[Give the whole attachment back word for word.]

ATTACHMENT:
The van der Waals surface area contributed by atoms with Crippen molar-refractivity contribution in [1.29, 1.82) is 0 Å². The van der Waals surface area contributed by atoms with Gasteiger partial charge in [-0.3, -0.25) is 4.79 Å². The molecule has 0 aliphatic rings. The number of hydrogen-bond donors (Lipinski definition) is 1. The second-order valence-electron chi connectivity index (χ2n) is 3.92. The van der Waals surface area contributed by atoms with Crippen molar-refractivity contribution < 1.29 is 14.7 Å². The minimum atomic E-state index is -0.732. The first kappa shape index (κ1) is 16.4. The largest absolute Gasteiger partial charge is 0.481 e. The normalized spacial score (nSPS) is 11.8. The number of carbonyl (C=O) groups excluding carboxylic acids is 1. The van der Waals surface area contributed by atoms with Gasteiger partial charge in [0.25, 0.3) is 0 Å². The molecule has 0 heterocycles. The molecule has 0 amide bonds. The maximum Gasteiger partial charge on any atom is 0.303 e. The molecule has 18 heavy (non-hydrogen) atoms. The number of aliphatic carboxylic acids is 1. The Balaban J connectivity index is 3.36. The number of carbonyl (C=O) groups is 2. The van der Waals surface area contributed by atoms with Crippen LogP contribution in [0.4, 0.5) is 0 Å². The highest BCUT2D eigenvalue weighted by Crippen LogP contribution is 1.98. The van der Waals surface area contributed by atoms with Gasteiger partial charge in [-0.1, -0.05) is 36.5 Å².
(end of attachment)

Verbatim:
The van der Waals surface area contributed by atoms with Crippen molar-refractivity contribution in [1.29, 1.82) is 0 Å². The van der Waals surface area contributed by atoms with Gasteiger partial charge in [-0.3, -0.25) is 4.79 Å². The molecule has 0 aliphatic rings. The number of hydrogen-bond donors (Lipinski definition) is 1. The second-order valence-electron chi connectivity index (χ2n) is 3.92. The van der Waals surface area contributed by atoms with Crippen molar-refractivity contribution < 1.29 is 14.7 Å². The minimum atomic E-state index is -0.732. The first kappa shape index (κ1) is 16.4. The largest absolute Gasteiger partial charge is 0.481 e. The normalized spacial score (nSPS) is 11.8. The number of carbonyl (C=O) groups excluding carboxylic acids is 1. The van der Waals surface area contributed by atoms with Gasteiger partial charge in [0.25, 0.3) is 0 Å². The molecule has 0 heterocycles. The molecule has 0 amide bonds. The maximum Gasteiger partial charge on any atom is 0.303 e. The molecule has 18 heavy (non-hydrogen) atoms. The number of aliphatic carboxylic acids is 1. The Balaban J connectivity index is 3.36. The number of carbonyl (C=O) groups is 2. The van der Waals surface area contributed by atoms with Crippen LogP contribution in [0.4, 0.5) is 0 Å². The highest BCUT2D eigenvalue weighted by Crippen LogP contribution is 1.98. The van der Waals surface area contributed by atoms with Gasteiger partial charge in [-0.1, -0.05) is 36.5 Å².